I’m cryin’ whenever they leave the room
They don’t know the battle I face
They don’t understand what I’m going through
‘I’ll find you’ by Lecrae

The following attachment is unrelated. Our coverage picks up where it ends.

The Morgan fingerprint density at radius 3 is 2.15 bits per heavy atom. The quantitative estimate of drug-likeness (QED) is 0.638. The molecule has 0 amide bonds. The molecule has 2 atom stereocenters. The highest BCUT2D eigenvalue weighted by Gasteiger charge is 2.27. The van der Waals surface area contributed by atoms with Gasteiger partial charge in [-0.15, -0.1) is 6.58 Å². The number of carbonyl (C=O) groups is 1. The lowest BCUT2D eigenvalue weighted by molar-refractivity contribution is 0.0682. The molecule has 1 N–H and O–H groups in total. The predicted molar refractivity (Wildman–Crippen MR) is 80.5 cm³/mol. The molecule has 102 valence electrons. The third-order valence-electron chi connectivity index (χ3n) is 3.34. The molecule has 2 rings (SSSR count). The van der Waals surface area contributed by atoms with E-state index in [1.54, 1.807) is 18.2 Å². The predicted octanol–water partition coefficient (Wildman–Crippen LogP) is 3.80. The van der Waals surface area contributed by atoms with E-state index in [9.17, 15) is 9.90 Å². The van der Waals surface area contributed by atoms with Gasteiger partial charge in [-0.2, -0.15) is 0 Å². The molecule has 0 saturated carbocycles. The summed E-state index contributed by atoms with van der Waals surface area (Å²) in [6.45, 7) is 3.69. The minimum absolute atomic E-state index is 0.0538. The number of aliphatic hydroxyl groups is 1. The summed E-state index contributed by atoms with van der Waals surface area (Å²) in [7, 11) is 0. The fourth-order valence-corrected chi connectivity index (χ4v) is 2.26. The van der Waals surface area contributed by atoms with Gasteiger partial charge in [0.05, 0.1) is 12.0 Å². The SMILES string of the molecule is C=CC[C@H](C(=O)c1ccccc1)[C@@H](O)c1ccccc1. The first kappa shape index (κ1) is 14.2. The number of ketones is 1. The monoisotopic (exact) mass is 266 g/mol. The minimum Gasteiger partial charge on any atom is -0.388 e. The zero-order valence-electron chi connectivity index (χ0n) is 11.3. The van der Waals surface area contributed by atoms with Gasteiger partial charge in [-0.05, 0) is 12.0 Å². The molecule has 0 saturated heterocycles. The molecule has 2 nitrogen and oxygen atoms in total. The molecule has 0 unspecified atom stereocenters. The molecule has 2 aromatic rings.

Back to the video for a moment, a part I think they portrayed really really well was her interactions with others, 2. Many of us put on a smile face to face, but as soon as we turn away we go blank. This isn’t just an outward thing either, we can be laughing and smiling with friends, hanging out in public, in private, one on one or in a group, we may feel like we’re on top of the world while we’re hanging out, but we may still walk away empty afterwards. We put on this mask of functioning perfectly like everyone else when others are watching, but as soon as the audience is gone we go dark again. And sometimes it’s not even intentional, I’ve written out dozens of instances (maybe more) where I went to church, worshiped, did my job, hung out with people, got home and felt defeated. Why? I can’t give a straight answer, all I can boil it down to is: fear and anxiety make us want to question and run away from everything, even the good things. There were nights when everything went right, and I still felt empty. There were nights that never even got started, and these feelings tore down all the potential for good in my life before it even started. Either way I always felt the same: Empty, isolated, alone, worthless, forgotten.